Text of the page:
Category SUPERPLANES John Gabriel Navarra

AIR SAFETY

The control tower—standing high above all the other buildings—is an important center of activity at any airport. Rising 177 feet from airfield level, the control tower at Dulles International Airport—shown in the photo below— consists of a concrete shaft. Two stories in the upper sec­tion are used for radar and electronic equipment. The glass-enclosed room on top of the tower is called the cab.

AIR SAFETY

Workers in the tower are called air-traffic controllers. It is their job to direct planes in and around the airport. Large panes of glass in the cab give air-traffic controllers an unobstructed view of the runways and field. The con­troller in the cab—shown in the photo on page 25—is giv­ing directions to a pilot by radio. He is telling the pilot which runway to use.

AIR SAFETY

An air-traffc controller clears the pilot for takeoff. The pilot heads the plane down the runway and into the wind. The engines roar as they thrust the plane forward. Slowly the air flowing past the wings lifts the plane from the ground. Then the pilot points the nose up to gain altitude.

A controller in the tower notes the time the plane took off. This information is sent to the Air Route Traffic Con­trol Center in the area. There are twenty-one centers across the United States.

Each Air Traffic Control Center has a layout that is sim­ilar to the one shown in the photo on page 27. It is the job of the controllers at these centers to keep track of a plane from its takeoff to its landing. The controller shown in the photo on page 26 is using equipment that electronically writes an aircraft’s altitude and identity on the radar dis – p! ay.

AIR SAFETY

The fundamental element in air-traffic control is separa­tion. This means that aircraft are separated laterally, longi­tudinally, and vertically. The lateral or side-by-side separa­tion is maintained by routing aircraft over several parallel airways. The longitudinal or lengthwise separation on an airway is maintained by having a minimum flying time of ten minutes between an aircraft and the one following. Vertical separation is achieved by assigning different alti­tudes to aircraft on the same airway.

Below 18,000 feet, an aircraft on a heading between о degrees and 179 degrees is assigned an odd thousand-foot altitude. For example, an airplane flying eastward on a heading of 90 degrees may be assigned to an altitude of

5,0 feet. On the other hand, an aircraft flying on a head­ing of 180 degrees to 359 degrees is assigned an even thousand-foot altitude. This means that a plane moving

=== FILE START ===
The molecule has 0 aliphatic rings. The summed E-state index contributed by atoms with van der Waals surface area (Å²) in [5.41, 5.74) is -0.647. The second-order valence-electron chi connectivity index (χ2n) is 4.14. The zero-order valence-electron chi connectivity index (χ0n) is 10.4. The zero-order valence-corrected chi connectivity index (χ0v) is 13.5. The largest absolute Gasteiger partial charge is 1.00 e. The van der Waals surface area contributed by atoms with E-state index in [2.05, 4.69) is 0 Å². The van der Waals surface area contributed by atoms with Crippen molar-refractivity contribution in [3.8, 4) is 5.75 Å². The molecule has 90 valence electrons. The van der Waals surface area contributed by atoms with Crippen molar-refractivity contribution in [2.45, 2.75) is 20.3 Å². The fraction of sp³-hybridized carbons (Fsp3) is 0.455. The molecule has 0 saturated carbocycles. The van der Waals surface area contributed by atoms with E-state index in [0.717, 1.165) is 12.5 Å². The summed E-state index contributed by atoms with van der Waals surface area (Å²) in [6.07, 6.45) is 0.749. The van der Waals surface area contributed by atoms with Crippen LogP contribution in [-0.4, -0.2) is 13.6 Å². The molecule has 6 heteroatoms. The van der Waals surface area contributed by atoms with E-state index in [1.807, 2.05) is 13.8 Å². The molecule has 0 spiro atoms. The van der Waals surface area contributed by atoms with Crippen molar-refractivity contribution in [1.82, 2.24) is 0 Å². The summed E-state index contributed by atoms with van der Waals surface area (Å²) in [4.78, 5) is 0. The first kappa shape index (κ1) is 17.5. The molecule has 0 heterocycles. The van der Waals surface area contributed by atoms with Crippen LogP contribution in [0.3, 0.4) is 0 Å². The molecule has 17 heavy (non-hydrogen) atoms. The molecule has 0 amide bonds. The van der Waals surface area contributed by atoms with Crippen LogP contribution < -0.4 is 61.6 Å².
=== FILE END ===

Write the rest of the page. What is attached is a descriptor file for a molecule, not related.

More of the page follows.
westward on a heading of 270 degrees could be assigned an altitude of 6,000 feet.

Above 18,000 feet, the same system of odd and even thousand-foot altitude assignments is used. The assigned altitudes above 18,000 feet are called flight levels, how­ever. An altitude of 19,000 feet is referred to as Flight Level 190. An aircraft flying at 29,000 feet is at Flight Level 290.

AIR SAFETY
Two sets of rules control the movement of all aircraft in the United States. These federal regulations are known as Visual Flight Rules (VFR) and Instrument Flight Rules (IFR). VFR means that the earth’s surface is clearly visi­ble and the pilot can fly the plane by referring to land­marks. When visibility is poor and weather conditions are producing problems, the pilot controls and directs the air­craft by referring to instruments within the cockpit. Under these conditions, the pilot uses IFR. The prevailing weather over most of the United States and the need to fly along designated airways limit VFR flying.

STRAIGHT UP AND AWAY

The length of a runway limits the kinds of planes that can land at an airport. Airlines have been searching for ways to get around this problem. One answer is to use aircraft that can take off and land vertically.

The vertical takeoff and landing machines are known as VTOL airplanes. A VTOL does not need a runway. It can hover like a helicopter. And it can fly like a regular air­plane.

STRAIGHT UP AND AWAY
The X-22A is a VTOL aircraft. It has four huge ducted fans. Four jet engines provide the power to drive the seven-foot-diameter propellers. The fans can be tilted. They can be tilted vertically or horizontally.

STRAIGHT UP AND AWAY

During takeoff the fans of the X-22A are tilted ver­tically. The thrust is directed downward. The downward thrust causes the plane to be lifted straight up.

As the X-22A rises, the pilot begins tilting the fans hori­zontally. In the photograph on the opposite page, the fans are being tilted from a vertical to a horizontal position. The plane moves forward with the fans in a horizontal po­sition.

The X-22A basically is a research craft. It is 40 feet long and 20 feet high. The X-22A has two wings. A fan is fixed to the end of each wing. The long wing—located just for­ward of the vertical stabilizer—has a span of 39 feet. The shorter wing is mounted just behind the cockpit.

STRAIGHT UP AND AWAY